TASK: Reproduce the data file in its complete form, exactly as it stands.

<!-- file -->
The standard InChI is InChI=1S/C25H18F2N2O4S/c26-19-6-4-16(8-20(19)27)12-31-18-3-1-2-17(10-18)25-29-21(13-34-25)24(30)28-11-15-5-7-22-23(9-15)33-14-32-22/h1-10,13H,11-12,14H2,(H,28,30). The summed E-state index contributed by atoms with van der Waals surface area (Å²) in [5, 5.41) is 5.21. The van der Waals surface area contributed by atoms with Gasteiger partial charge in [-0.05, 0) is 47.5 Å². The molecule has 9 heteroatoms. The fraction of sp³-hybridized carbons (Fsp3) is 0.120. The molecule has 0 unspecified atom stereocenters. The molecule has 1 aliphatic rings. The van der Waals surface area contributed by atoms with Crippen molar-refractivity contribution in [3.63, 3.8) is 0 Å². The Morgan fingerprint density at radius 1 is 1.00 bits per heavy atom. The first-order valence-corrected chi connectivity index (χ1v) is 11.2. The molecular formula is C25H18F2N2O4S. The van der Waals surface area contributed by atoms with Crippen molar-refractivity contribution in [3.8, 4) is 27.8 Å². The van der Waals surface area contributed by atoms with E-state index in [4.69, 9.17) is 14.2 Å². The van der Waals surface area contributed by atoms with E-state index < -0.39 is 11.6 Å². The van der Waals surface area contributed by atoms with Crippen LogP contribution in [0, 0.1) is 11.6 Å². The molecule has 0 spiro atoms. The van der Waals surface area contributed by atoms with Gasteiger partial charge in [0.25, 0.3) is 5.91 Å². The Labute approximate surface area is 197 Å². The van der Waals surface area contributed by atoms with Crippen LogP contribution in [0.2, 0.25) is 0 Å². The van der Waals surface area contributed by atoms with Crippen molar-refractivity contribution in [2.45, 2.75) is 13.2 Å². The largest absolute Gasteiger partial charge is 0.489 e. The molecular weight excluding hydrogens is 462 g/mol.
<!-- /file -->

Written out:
The standard InChI is InChI=1S/C25H18F2N2O4S/c26-19-6-4-16(8-20(19)27)12-31-18-3-1-2-17(10-18)25-29-21(13-34-25)24(30)28-11-15-5-7-22-23(9-15)33-14-32-22/h1-10,13H,11-12,14H2,(H,28,30). The summed E-state index contributed by atoms with van der Waals surface area (Å²) in [5, 5.41) is 5.21. The van der Waals surface area contributed by atoms with Gasteiger partial charge in [-0.05, 0) is 47.5 Å². The molecule has 9 heteroatoms. The fraction of sp³-hybridized carbons (Fsp3) is 0.120. The molecule has 0 unspecified atom stereocenters. The molecule has 1 aliphatic rings. The van der Waals surface area contributed by atoms with Crippen molar-refractivity contribution in [3.63, 3.8) is 0 Å². The Morgan fingerprint density at radius 1 is 1.00 bits per heavy atom. The first-order valence-corrected chi connectivity index (χ1v) is 11.2. The molecular formula is C25H18F2N2O4S. The van der Waals surface area contributed by atoms with Crippen molar-refractivity contribution in [3.8, 4) is 27.8 Å². The van der Waals surface area contributed by atoms with E-state index in [4.69, 9.17) is 14.2 Å². The van der Waals surface area contributed by atoms with E-state index < -0.39 is 11.6 Å². The van der Waals surface area contributed by atoms with Crippen LogP contribution in [0, 0.1) is 11.6 Å². The molecule has 0 spiro atoms. The van der Waals surface area contributed by atoms with Gasteiger partial charge in [0.25, 0.3) is 5.91 Å². The Labute approximate surface area is 197 Å². The van der Waals surface area contributed by atoms with Crippen LogP contribution in [0.2, 0.25) is 0 Å². The van der Waals surface area contributed by atoms with Crippen molar-refractivity contribution in [2.45, 2.75) is 13.2 Å². The largest absolute Gasteiger partial charge is 0.489 e. The molecular weight excluding hydrogens is 462 g/mol.